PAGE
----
Written by: Michael Den Boer on January 1st, 2005
Theatrical Release Date: Hong Kong, 1971, 1972, 1978
Directors: Wei Lo, Bruce Lee, Robert Clouse
Writers: Bruce Lee, Wei Lo, Jan Spears
Cast: Bruce Lee, Yin-Chieh Han, Nora Miao, James Tien, Chuck Norris, Robert Wall
DVD Released: 2004
Approximate Running Time: 500 minutes
Aspect Ratio: 2:35:1 Anamorphic Widescreen and 2:35:1 Non-Anamorphic Widescreen
Sound: DTS Cantonese, Dolby Digital 5.1 Cantonese (Big Boss, Fist of Fury, Way of the Dragon), DTS English, Dolby Digital 5.1 English (Game of Death)
DVD Release: Spectrum
Region Coding: Region 3 NTSC
Retail Price: $64.95
“The key to immortality is first living a life worth remembering.” – Bruce Lee
Big Boss: Cheng Chao-An (Bruce Lee) has recently arrived Thailand to live with relatives. He has also promised his mother not to fight anyone under any circumstances while staying with his relatives. Cheng Chao-An quickly finds a job at an ice-production factory and when two of his co-workers go missing after finding cocaine hidden in one of the ice blocks he decides to investigate this matter further.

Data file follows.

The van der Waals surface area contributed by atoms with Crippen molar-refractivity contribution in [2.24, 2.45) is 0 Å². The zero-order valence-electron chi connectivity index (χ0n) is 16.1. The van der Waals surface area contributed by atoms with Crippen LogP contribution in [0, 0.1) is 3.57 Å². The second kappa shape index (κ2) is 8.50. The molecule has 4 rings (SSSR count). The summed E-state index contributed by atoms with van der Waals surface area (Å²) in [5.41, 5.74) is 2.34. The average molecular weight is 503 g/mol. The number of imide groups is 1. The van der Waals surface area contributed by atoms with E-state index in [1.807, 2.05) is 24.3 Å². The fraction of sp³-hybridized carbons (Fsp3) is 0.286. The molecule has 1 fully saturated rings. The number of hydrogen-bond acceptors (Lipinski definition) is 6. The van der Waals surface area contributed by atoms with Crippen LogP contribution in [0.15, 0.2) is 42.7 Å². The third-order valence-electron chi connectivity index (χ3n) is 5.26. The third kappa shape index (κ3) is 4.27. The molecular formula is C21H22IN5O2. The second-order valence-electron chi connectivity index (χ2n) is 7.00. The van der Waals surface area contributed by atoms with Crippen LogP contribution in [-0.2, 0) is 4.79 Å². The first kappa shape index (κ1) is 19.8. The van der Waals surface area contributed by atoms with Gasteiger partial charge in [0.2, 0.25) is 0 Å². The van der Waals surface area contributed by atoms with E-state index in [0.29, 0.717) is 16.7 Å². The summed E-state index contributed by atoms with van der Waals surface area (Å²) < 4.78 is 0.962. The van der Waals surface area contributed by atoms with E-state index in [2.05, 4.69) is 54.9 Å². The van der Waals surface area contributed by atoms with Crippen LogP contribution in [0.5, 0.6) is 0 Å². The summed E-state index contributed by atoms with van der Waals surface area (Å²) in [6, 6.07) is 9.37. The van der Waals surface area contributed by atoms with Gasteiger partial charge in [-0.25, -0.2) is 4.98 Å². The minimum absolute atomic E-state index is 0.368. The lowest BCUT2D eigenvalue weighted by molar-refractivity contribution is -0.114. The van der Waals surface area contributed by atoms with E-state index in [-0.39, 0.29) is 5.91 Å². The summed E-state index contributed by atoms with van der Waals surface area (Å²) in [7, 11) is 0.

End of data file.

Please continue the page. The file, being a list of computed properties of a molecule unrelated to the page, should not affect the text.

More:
Big Boss is a nice introduction for Lee and there a few scenes that showcase his talent as a martial artist. The first of his two standout fight scenes takes place at the ice factory when the Boss sends some thugs to take care of Cheng Chao-An. Lee would unleash in the sequence a brutality that is unlike anything in any of his other films. The second standout fight scene is the films finally when Cheng Chao-An goes confronts his nemesis Hsiao Mi (The Big Boss). Instead of immediately attacking each other the star each other down in a Sergio Leone slow build up that even features an ultra close up of the two warriors’ eyes. The film has its share of light hearted moments like when Cheng Chao-An meets his relatives he sits in the background making faces. Lee also camps it up later in the scene wear his is with some of the Big Boss’s men and prostitutes eating dinner. He ends up drinking too much which leads to him blacking out and waking up in the arms of a prostitute. The Big Boss has an eclectic soundtrack that features music cues taking from two Pink Floyd songs most notable the song “Time”. The build up in the beginning of the film were Cheng Chao-An refuses to fight because of a promise he made weakens the first half of the film and it fails to help build tension like it was intended too.